Anhydrite, crushed at the mine to -100 mm, was received by rail (in a fleet of 150 26 t hopper-bottom trucks, and held in a 3000 t covered store, with an open-air stockyard as overflow. From this it was extracted and passed through cone crushers (Nordberg) to -12 mm and stored in rawmill feed bunkers.

Shale, sand (later dropped from the rawmix) and coke were received from local sources and stocked in the open air. Shale was passed through one of two hammer crushers (British Jeffrey Desmond) before feeding through one of two rotary dryers (Head Wrightson) heated by light fuel oil. The sand and coke were passed to the dryers as received. Dried materials were stored in separate rawmill feed bunkers.

The raw materials were extracted and weighed (Richard Simon) onto common rawmill feed belts, and conveyed to two 450 kW tube mills (Ernest Newell). The raw meal was ground to typically 7% >150 μm, at typically 14 t/hr. The coarse grind was intended to reduce kiln dust pickup, but also contributed to the very low outputs and high fuel consumptions of the kilns. The raw meal was stored in a set of 9 1000 t silos common to the two kiln systems. Meal was blended by recirculation with elevators and air-slides.

There were two Edgar Allen kilns of dimensions 355 × 13 / 10 / 13 ft, running on 6 tyres, and driven by a 113 kW motor through a fluid coupling to a spur wheel just above the 3rd tyre, giving speed variable from 0.50 to 1.05 rpm. The kilns were sloped at 1 in 25, and discharged into reflex planetary cooler tubes.

The meal was fed by pipe to the kiln back ends. The kilns were bricked throughout and had no other internals. The kilns were originally indirect-fired with coal, but were converted to oil firing in the mid-1960s.

Each kiln’s exhaust gas, containing around 9% SO2, was ducted through a cyclone returning most of the dust to the kiln feed elevator. It then passed through a conditioning tower to cool it and remove further dust. The water effluent was stripped of most of its dissolved SO2 by treatment with hot air in counter-current, and the latter was returned to the process. The cooled gases were passed through a set of mist precipitators (Power Gas Corporation: 10 for each kiln) to remove mist and the remaining dust. Finally, the moist gas was passed through scrubber dryer towers fed with sulphuric acid to remove the remaining water.

The cool gas now consisted only of nitrogen, SO2, CO2 and oxygen. The gas was further diluted with air to give around 6.5% SO2 content, so that there was about a two-fold excess of oxygen present. At this stage the gas passed through fans (“blowers”: Bryan Donkin, 113 kW, 3 per kiln) which supplied the sole gas-flow energy for the entire process.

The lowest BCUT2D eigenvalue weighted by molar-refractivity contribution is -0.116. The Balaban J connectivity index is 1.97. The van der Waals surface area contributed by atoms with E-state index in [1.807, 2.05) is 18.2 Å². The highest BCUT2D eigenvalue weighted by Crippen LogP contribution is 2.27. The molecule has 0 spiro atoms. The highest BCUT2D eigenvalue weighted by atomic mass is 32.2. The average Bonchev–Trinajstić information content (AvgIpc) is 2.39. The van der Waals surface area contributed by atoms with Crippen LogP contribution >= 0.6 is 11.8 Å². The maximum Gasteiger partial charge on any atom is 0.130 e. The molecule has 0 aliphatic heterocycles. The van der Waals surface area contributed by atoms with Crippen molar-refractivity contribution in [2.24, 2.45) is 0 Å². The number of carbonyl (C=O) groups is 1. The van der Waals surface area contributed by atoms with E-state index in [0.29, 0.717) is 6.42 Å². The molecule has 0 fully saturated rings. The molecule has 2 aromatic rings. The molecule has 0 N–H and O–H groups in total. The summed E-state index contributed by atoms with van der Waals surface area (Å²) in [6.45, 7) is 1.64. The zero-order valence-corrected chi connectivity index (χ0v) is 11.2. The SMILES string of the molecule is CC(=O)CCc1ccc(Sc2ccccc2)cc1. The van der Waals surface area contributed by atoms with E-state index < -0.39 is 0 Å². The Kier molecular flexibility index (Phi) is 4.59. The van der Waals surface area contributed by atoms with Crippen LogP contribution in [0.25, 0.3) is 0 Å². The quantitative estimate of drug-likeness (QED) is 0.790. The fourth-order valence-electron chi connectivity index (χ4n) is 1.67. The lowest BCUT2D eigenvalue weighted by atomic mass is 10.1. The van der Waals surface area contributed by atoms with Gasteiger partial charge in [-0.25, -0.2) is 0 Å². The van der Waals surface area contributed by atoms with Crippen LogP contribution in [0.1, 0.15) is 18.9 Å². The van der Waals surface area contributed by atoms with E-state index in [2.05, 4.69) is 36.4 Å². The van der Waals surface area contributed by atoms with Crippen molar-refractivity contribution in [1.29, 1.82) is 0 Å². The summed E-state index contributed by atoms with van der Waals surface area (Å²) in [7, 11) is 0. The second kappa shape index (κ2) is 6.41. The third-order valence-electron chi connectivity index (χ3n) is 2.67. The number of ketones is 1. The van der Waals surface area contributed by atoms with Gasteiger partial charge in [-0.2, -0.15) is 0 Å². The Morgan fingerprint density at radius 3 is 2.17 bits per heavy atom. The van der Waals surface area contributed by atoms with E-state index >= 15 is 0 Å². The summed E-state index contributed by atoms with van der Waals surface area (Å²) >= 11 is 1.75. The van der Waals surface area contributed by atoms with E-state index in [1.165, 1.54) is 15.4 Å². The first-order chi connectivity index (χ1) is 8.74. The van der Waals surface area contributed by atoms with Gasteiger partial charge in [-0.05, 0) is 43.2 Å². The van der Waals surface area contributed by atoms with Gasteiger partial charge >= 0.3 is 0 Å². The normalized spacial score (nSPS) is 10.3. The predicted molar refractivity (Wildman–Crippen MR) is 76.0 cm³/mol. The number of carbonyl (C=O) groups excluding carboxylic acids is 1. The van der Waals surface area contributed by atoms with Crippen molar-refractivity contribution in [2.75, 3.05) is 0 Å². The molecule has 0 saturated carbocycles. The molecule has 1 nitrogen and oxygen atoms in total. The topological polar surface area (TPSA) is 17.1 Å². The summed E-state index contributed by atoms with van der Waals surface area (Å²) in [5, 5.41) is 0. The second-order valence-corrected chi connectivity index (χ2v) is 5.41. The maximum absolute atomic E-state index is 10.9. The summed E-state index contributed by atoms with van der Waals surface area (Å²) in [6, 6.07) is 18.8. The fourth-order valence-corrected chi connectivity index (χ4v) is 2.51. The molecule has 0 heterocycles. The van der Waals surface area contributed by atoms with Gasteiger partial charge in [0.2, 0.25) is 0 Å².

The gas now passed into the converter unit in which SO2 was oxidised to SO3 by contact with a V2O5 catalyst at 420-450ºC. The process is exothermic, and the inlet gas was heated to reaction temperature, and the outlet gas cooled, by passing them through a counter current heat exchanger. Yield was maximised by repeating the process 4 times, after which the gas was passed through a cooler to the absorber towers, located next to the scrubber dryers mentioned above. Here the SO3 was dissolved in re-circulated 98% sulphuric acid, with water bled in to maintain a constant strength.

The acid was passed through coolers and stored in six 750 t tanks for 98% acid and three 500 t tanks for 20% oleum. From here it was pumped to road and rail loading points.

Finally, the remaining gas, which contained a fraction of a percent of residual SO2, was water scrubbed and passed through a precipitator before emission to atmosphere.

The clinker from the coolers dropped onto shaker conveyors via vibraflows to a set of five 1000 t bunkers and an 18,000 t covered store. The extraction points under the store marked the start of the APCM part of the process. The clinker was conveyed to the feed hoppers of two Vickers Armstrong open circuit 3-chamber finish mills: No1 900 kW, making 28 t/hr and No2 450 kW, making 14 t/hr on OPC. The product was conveyed by drag conveyor and elevator to two 1800 t bulk silos and four 1000 t packing silos. The plant had rail and road loading facilities, and could bring in conventional process clinker to “sweeten” the USAC product.